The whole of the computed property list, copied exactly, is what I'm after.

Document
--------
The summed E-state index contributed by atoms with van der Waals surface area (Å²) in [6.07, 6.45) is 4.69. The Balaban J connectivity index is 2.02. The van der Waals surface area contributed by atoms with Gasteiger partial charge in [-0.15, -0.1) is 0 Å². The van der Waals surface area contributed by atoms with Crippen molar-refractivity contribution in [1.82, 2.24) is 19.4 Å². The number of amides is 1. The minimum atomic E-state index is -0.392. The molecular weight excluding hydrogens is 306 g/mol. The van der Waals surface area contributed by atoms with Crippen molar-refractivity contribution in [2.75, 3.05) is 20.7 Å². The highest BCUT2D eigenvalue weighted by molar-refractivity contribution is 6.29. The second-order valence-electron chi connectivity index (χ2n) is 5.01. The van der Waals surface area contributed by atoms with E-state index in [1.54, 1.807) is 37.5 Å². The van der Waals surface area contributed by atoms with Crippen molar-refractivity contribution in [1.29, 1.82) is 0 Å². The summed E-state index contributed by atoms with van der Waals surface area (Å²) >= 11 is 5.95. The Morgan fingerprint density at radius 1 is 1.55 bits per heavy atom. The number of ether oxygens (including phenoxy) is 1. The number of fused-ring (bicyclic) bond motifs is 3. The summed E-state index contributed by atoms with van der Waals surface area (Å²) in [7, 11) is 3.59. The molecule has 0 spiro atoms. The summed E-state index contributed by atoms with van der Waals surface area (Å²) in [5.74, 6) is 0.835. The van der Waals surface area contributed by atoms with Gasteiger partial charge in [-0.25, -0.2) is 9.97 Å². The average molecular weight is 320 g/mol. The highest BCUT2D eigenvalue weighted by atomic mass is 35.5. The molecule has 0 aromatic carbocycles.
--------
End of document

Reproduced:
The summed E-state index contributed by atoms with van der Waals surface area (Å²) in [6.07, 6.45) is 4.69. The Balaban J connectivity index is 2.02. The van der Waals surface area contributed by atoms with Gasteiger partial charge in [-0.15, -0.1) is 0 Å². The van der Waals surface area contributed by atoms with Crippen molar-refractivity contribution in [1.82, 2.24) is 19.4 Å². The number of amides is 1. The minimum atomic E-state index is -0.392. The molecular weight excluding hydrogens is 306 g/mol. The van der Waals surface area contributed by atoms with Crippen molar-refractivity contribution in [2.75, 3.05) is 20.7 Å². The highest BCUT2D eigenvalue weighted by molar-refractivity contribution is 6.29. The second-order valence-electron chi connectivity index (χ2n) is 5.01. The van der Waals surface area contributed by atoms with E-state index in [1.54, 1.807) is 37.5 Å². The van der Waals surface area contributed by atoms with Crippen molar-refractivity contribution in [1.29, 1.82) is 0 Å². The summed E-state index contributed by atoms with van der Waals surface area (Å²) >= 11 is 5.95. The Morgan fingerprint density at radius 1 is 1.55 bits per heavy atom. The number of ether oxygens (including phenoxy) is 1. The number of fused-ring (bicyclic) bond motifs is 3. The summed E-state index contributed by atoms with van der Waals surface area (Å²) in [7, 11) is 3.59. The molecule has 0 spiro atoms. The summed E-state index contributed by atoms with van der Waals surface area (Å²) in [5.74, 6) is 0.835. The van der Waals surface area contributed by atoms with Gasteiger partial charge in [-0.25, -0.2) is 9.97 Å². The average molecular weight is 320 g/mol. The highest BCUT2D eigenvalue weighted by atomic mass is 35.5. The molecule has 0 aromatic carbocycles.